The commission's responses are its responses. It is independent of government and it should be for the Commission to disclose its responses according to its legal obligations and to decide about publication.

In a debate in another place the Opposition explained that it was indeed the Electoral Commission's intention to publish any consultation that it may have with the Government. But, of course, should it fail to disclose any information sought, we would consider requests for information relating to the thinking behind Clause 6 under our code of practice on access to government information and, when it comes into full force, the Freedom of Information Act 2000.

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We do not see the need for these provisions, nor do we think that they are appropriate. Section 7 of the Political Parties, Elections and Referendums Act 2000 requires consultation with the Electoral Commission on certain changes to electoral law by subordinate legislation. This was recently passed by the House but contains no equivalent provision.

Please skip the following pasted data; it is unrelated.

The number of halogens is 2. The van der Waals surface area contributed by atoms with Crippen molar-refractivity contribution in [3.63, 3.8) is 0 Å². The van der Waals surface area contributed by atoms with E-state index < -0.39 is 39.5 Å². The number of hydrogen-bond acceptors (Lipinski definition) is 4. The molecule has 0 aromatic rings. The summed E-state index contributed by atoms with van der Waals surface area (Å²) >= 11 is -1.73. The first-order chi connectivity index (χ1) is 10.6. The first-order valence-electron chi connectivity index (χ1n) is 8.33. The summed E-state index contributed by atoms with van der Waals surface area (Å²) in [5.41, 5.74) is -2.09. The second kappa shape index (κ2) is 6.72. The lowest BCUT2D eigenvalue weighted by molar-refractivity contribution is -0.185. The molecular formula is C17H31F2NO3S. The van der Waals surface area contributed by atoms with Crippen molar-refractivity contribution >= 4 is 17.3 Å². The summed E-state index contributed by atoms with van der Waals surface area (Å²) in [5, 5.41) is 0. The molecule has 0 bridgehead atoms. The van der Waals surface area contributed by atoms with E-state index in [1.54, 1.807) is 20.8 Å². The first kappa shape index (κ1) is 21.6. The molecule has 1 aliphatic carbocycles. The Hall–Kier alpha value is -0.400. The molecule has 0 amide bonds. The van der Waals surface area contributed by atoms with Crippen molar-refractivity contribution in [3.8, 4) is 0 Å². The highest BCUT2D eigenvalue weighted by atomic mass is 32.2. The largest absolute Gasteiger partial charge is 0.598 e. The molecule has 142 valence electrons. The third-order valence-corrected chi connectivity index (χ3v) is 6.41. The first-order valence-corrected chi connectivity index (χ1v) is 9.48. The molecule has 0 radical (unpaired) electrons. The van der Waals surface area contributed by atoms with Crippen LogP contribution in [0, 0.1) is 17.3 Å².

The order will be subject to parliamentary scrutiny and any concerns noble Lords may have can be raised then. The duty to consult will require us to conscientiously consider and take into account the commission's comments.

Amendment No. 75 seeks to remove material produced in relation to an order made under Clause 6 (Combination of polls) from the exemption in Clause 11(3). I know that the noble Baroness intends Amendment No. 75 to be consequential upon her earlier amendments in the group. I hope that she will agree that, if we retain the ability to combine polls, this provision should also remain.

I apologise for the length of my reply but this is a very important issue. In the light of my explanation, I urge the noble Baroness to withdraw the amendment.